A few years ago, Léo Marius released designs for a 3D-printable camera that captured pretty decent black and white stills. The camera still needed some proper glass out front though. Digital designer Amos Dudley has taken the idea a step or two further by printing an entire 35 mm-film camera – including the shutter and lens.

3D printing has come a very long way in a short amount of time, producing everything from rocket parts to homes and playable guitars to supercars. But a camera lens? A Form 2 stereolithography 3D printer from Formlabs is capable of printing transparent objects from clear resin which, after some post-processing work, can be made clear enough to function as a prime lens. Kind of.

Rather than group lots of elements together to iron out aberrations and distortions, Dudley decided to keep things simple and print just one 40 mm diameter spherical lens. To reduce layer line artefacts and distortions during printing, lenses were printed at 30 degrees to the build platform, with supports along the edge to keep marks away from the surface while making sure the structure didn't topple over.

The printed optics then need to be polished. Sanding by hand was tested, but visible micro-scratches were detectable and precision control was an issue. Dudley designed and 3D-printed an automatic lens polishing machine but found that it couldn't easily be used for the whole polishing process, so he opted to dip a lens in resin and cure it under UV light. The thin layer of resin served to fill the layers and scratches on the surface of the lens to give the desired smooth surface.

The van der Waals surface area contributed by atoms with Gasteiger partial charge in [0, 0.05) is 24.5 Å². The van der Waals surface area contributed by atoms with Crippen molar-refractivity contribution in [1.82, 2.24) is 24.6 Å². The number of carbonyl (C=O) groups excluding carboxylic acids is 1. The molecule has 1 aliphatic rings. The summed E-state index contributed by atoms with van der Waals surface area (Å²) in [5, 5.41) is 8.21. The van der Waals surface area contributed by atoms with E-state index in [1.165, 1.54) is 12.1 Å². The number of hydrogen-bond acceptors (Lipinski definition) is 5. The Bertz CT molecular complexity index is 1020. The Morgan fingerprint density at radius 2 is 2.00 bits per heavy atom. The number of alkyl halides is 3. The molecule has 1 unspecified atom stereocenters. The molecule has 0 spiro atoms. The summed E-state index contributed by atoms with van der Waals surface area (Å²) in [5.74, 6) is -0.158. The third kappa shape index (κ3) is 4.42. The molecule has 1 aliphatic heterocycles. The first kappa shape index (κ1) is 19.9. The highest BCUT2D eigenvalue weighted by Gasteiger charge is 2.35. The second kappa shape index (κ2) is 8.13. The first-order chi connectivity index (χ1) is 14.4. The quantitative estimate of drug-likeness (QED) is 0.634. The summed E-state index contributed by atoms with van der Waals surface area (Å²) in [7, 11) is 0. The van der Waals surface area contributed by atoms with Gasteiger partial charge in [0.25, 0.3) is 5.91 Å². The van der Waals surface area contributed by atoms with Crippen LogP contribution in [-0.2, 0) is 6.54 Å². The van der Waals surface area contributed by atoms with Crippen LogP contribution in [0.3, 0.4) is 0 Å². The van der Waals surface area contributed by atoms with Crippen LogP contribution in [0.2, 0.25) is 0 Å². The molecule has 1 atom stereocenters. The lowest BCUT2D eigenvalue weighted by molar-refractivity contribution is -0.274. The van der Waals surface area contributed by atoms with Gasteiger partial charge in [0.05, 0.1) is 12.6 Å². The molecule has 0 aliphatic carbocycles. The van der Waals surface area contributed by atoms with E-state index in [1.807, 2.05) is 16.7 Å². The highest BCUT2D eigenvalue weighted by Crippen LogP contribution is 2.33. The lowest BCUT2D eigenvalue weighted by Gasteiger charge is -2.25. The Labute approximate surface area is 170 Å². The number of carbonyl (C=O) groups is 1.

The camera's shutter is based on a design by CJ Wollaston from 1885, which was replicated digitally and then modified to fit the 3D-printed camera. The shutter speed can only be adjusted by the speed of the press of the release buttons to the top of the camera housing. An adjustable aperture opens and closes with the twist of a ring behind the lens mount.

A photographic film cartridge is loaded into the camera through the back door and fed onto takeup spools. A set of printed gears ensures that the film is wound on at the correct speed and an indicator shows when the next frame has been reached. Six complete turns of the indicator signifies a 24-shot roll of film. Very old school compact camera.

As you can see from the sample image above, the SLO camera (Single Lens Objective) camera certainly isn't going to emerge victorious in any "detail is everything" photography contest, but we don't think that really matters. It's the first fully printed working camera, and as such it's a winner in our books.

The print files for Dudley's camera are available for download from Pinshape.

Source: Amos Dudley

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